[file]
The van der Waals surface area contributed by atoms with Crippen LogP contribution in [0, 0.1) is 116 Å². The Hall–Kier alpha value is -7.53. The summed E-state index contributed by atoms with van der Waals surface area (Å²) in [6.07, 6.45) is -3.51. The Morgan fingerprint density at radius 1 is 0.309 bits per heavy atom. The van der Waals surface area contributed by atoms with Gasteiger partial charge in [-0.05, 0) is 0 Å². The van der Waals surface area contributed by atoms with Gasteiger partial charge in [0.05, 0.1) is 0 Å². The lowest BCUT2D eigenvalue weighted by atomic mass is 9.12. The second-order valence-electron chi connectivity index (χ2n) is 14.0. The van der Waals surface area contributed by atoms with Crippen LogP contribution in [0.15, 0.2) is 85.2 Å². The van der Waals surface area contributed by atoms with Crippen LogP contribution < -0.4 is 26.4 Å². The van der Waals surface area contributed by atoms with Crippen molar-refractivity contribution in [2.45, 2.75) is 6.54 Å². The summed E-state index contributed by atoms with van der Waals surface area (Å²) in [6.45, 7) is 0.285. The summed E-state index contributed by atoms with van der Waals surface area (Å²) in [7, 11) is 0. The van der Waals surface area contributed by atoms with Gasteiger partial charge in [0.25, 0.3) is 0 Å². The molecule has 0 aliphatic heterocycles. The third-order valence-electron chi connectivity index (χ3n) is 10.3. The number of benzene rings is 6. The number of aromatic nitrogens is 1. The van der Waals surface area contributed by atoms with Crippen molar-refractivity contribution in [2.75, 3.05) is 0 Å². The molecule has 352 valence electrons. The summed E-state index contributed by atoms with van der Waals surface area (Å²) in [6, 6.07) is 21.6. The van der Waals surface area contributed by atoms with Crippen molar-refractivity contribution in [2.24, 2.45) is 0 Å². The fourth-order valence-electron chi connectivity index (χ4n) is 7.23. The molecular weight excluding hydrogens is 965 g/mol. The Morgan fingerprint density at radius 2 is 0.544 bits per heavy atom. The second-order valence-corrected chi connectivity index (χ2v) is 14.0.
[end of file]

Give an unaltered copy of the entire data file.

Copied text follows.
The van der Waals surface area contributed by atoms with Crippen LogP contribution in [0, 0.1) is 116 Å². The Hall–Kier alpha value is -7.53. The summed E-state index contributed by atoms with van der Waals surface area (Å²) in [6.07, 6.45) is -3.51. The Morgan fingerprint density at radius 1 is 0.309 bits per heavy atom. The van der Waals surface area contributed by atoms with Gasteiger partial charge in [-0.05, 0) is 0 Å². The van der Waals surface area contributed by atoms with Gasteiger partial charge in [0.05, 0.1) is 0 Å². The lowest BCUT2D eigenvalue weighted by atomic mass is 9.12. The second-order valence-electron chi connectivity index (χ2n) is 14.0. The van der Waals surface area contributed by atoms with Crippen LogP contribution in [0.15, 0.2) is 85.2 Å². The van der Waals surface area contributed by atoms with Crippen LogP contribution < -0.4 is 26.4 Å². The van der Waals surface area contributed by atoms with Crippen molar-refractivity contribution in [2.45, 2.75) is 6.54 Å². The summed E-state index contributed by atoms with van der Waals surface area (Å²) in [6.45, 7) is 0.285. The summed E-state index contributed by atoms with van der Waals surface area (Å²) in [7, 11) is 0. The van der Waals surface area contributed by atoms with Gasteiger partial charge in [0.25, 0.3) is 0 Å². The molecule has 0 aliphatic heterocycles. The third-order valence-electron chi connectivity index (χ3n) is 10.3. The number of benzene rings is 6. The number of aromatic nitrogens is 1. The van der Waals surface area contributed by atoms with Crippen molar-refractivity contribution in [2.75, 3.05) is 0 Å². The molecule has 352 valence electrons. The summed E-state index contributed by atoms with van der Waals surface area (Å²) in [6, 6.07) is 21.6. The van der Waals surface area contributed by atoms with Crippen molar-refractivity contribution in [2.24, 2.45) is 0 Å². The fourth-order valence-electron chi connectivity index (χ4n) is 7.23. The molecular weight excluding hydrogens is 965 g/mol. The Morgan fingerprint density at radius 2 is 0.544 bits per heavy atom. The second-order valence-corrected chi connectivity index (χ2v) is 14.0.